The consul smiled. "Ah, then, I hope you can tell me something about THAT, for I really don't know whether he has established his claim or not."
"Why," returned the girl with naive astonishment, "that was just what I was going to ask YOU. He reckoned you'd know all about it."
"I haven't heard anything of the claim for two months," said the consul; "but from your reference to him as 'Sir Malcolm,' I presumed you considered it settled. Though, of course, even then he wouldn't be 'Sir Malcolm,' and you might have meant somebody else."
"Well, then, Lord Malcolm--I can't get the hang of those titles yet."
"Neither 'Lord' nor 'Sir'; you know the estate carries no title whatever with it," said the consul smilingly.
"But wouldn't he be the laird of something or other, you know?"
"Yes; but that is only a Scotch description, not a title. It's not the same as Lord."
The young girl looked at him with undisguised astonishment. A half laugh twitched the corners of her mouth. "Are you sure?" she said.
"Perfectly," returned the consul, a little impatiently; "but do I understand that you really know nothing more of the progress of the claim?"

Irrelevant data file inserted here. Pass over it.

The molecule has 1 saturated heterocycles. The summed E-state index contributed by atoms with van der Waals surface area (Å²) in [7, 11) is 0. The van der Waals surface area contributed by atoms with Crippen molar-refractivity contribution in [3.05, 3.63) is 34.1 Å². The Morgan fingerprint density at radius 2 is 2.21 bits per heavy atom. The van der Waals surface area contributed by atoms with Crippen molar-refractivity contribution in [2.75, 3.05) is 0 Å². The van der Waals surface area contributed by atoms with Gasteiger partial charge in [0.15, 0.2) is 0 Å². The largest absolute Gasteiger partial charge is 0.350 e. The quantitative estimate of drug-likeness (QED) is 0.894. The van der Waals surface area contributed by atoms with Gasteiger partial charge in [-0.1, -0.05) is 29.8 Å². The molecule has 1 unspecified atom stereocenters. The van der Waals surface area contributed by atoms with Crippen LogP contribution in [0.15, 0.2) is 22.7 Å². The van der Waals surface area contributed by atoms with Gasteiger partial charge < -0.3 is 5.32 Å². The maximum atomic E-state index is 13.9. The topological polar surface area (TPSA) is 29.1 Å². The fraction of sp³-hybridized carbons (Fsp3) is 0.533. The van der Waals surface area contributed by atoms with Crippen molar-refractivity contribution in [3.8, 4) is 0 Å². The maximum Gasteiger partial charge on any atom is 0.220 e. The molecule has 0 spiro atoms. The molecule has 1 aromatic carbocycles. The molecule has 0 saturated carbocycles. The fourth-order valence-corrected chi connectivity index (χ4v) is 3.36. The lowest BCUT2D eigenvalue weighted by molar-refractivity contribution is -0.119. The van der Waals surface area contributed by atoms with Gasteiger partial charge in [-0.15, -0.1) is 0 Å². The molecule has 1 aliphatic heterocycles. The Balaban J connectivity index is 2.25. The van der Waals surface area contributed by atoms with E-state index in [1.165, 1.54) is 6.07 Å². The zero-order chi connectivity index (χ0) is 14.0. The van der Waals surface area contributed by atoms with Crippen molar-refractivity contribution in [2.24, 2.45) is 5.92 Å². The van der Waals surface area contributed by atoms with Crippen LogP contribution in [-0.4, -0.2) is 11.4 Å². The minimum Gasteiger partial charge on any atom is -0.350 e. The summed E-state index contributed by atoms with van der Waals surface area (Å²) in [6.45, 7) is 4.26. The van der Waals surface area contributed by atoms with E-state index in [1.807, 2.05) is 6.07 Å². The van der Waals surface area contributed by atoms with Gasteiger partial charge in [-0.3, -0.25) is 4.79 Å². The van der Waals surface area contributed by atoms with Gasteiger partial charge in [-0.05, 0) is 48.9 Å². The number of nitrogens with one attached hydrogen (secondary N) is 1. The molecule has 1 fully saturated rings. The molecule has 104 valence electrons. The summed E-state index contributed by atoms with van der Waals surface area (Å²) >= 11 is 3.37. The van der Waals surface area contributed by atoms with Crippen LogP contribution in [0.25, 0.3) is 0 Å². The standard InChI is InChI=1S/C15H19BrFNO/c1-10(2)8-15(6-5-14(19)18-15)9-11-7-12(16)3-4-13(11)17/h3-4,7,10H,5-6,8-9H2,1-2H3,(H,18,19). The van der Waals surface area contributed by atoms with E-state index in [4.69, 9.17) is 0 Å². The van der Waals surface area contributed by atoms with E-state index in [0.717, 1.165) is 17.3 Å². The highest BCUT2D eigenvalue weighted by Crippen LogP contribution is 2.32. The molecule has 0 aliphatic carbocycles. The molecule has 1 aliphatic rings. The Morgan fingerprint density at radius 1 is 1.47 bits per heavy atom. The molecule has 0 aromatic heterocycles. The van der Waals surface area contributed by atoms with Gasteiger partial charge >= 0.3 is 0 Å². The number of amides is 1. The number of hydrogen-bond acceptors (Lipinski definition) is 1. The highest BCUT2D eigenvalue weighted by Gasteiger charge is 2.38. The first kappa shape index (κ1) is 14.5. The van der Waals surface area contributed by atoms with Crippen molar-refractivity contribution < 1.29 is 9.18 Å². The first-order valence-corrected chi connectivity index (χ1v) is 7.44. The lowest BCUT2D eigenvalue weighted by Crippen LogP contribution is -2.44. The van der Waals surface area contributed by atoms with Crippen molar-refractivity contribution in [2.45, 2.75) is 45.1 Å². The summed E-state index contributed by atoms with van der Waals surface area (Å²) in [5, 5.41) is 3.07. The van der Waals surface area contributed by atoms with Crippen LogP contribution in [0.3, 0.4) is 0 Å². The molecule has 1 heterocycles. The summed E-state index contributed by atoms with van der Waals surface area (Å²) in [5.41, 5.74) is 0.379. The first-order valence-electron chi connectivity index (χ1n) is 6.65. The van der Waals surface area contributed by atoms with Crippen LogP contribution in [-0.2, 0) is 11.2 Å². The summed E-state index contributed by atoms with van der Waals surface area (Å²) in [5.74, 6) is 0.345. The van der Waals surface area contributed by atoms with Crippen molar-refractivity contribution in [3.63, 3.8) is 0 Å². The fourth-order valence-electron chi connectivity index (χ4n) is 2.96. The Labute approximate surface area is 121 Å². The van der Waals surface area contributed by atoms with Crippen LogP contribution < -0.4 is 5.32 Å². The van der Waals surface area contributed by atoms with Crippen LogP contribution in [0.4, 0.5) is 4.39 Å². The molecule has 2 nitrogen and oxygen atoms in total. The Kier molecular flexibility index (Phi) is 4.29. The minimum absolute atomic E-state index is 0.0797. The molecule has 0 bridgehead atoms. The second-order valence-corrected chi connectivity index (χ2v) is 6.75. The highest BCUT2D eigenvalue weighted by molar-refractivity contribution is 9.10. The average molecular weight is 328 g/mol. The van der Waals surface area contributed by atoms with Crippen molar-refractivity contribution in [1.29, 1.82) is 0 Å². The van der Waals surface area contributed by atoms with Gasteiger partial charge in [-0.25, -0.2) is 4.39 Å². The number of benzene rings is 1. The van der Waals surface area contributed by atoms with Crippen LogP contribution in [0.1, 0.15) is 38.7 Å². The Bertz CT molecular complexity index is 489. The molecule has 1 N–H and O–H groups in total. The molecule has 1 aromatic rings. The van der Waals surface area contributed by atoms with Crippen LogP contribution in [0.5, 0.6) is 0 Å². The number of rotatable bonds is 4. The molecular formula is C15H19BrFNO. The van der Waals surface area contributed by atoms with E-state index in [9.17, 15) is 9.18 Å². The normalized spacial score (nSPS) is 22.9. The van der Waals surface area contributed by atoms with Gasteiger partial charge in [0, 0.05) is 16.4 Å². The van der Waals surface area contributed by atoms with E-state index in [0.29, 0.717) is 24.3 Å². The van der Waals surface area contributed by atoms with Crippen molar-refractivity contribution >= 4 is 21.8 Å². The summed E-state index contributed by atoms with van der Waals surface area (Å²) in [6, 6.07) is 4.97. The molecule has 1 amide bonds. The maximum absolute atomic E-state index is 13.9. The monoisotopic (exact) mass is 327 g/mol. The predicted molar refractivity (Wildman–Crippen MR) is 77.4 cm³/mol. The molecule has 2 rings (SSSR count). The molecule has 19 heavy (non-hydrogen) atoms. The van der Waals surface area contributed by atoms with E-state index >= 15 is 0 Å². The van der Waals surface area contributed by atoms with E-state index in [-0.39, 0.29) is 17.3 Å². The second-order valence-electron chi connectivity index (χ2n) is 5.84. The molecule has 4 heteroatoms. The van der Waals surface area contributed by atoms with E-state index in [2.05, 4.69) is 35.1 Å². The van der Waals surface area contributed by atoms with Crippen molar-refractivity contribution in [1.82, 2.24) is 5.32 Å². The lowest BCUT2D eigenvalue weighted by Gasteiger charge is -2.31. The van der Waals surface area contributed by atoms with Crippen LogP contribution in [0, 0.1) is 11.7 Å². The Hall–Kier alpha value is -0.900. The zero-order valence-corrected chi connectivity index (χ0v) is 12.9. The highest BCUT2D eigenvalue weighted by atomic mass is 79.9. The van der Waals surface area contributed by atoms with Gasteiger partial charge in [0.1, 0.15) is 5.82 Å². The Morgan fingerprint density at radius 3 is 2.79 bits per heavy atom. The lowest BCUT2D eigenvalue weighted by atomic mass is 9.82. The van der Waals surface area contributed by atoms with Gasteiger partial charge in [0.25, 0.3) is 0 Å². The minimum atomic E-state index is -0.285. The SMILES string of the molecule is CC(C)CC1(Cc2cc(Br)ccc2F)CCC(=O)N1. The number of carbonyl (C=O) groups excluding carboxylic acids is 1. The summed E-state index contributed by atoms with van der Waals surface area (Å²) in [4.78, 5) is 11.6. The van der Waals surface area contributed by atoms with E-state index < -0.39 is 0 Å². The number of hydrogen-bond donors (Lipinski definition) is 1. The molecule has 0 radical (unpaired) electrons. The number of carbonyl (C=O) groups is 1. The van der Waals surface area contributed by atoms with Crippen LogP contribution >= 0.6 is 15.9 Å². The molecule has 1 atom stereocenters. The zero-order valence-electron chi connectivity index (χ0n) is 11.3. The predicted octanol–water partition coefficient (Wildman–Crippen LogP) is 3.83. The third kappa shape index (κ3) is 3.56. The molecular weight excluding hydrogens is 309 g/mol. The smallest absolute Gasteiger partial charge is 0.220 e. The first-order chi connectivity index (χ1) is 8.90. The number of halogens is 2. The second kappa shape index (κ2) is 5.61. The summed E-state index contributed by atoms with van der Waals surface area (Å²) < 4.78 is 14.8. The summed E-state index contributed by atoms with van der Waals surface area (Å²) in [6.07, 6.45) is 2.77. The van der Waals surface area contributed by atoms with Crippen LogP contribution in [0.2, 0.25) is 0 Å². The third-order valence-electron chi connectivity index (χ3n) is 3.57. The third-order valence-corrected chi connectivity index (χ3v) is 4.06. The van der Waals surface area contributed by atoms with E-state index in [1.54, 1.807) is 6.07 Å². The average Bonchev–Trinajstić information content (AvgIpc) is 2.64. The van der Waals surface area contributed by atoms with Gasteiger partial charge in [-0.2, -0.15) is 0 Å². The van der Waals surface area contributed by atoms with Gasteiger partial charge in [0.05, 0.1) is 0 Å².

Miss Kirkby, still abstracted by some humorous astonishment, said quickly: "Wait a minute. I'll just run up and see if maw's coming down. She'd admire to see you." Then she stopped, hesitated, and as she rose added, "Then a laird's wife wouldn't be Lady anything, anyway, would she?"
"She certainly would acquire no title merely through her marriage."
The young girl laughed again, nodded, and disappeared. The consul, amused yet somewhat perplexed over the naive brusqueness of the interview, waited patiently. Presently she returned, a little out of breath, but apparently still enjoying some facetious retrospect, and said, "Maw will be down soon." After a pause, fixing her bright eyes mischievously on the consul, she continued:--
"Did you see much of Malcolm?"
"I saw him only once."
"What did you think of him?"
The consul in so brief a period had been unable to judge.
"You wouldn't think I was half engaged to him, would you?"
The consul was obliged again to protest that in so short an interview he had been unable to conceive of Malcolm's good fortune.
"I know what you mean," said the girl lightly. "You think he's a crank. But it's all over now; the engagement's off."
"I trust that this does not mean that you doubt his success?"
The lady shrugged her shoulders disdainfully. "That's all right enough, I reckon. There's a hundred thousand dollars in the syndicate. Maw put in twenty thousand, and Custer's bound to make it go--particularly as there's some talk of a compromise. But Malcolm's a crank, and I reckon if it wasn't for the compromise the syndicate wouldn't have much show. Why, he didn't even know that the McHulishes had no title."
"Do you think he has been suffering under a delusion in regard to his relationship?"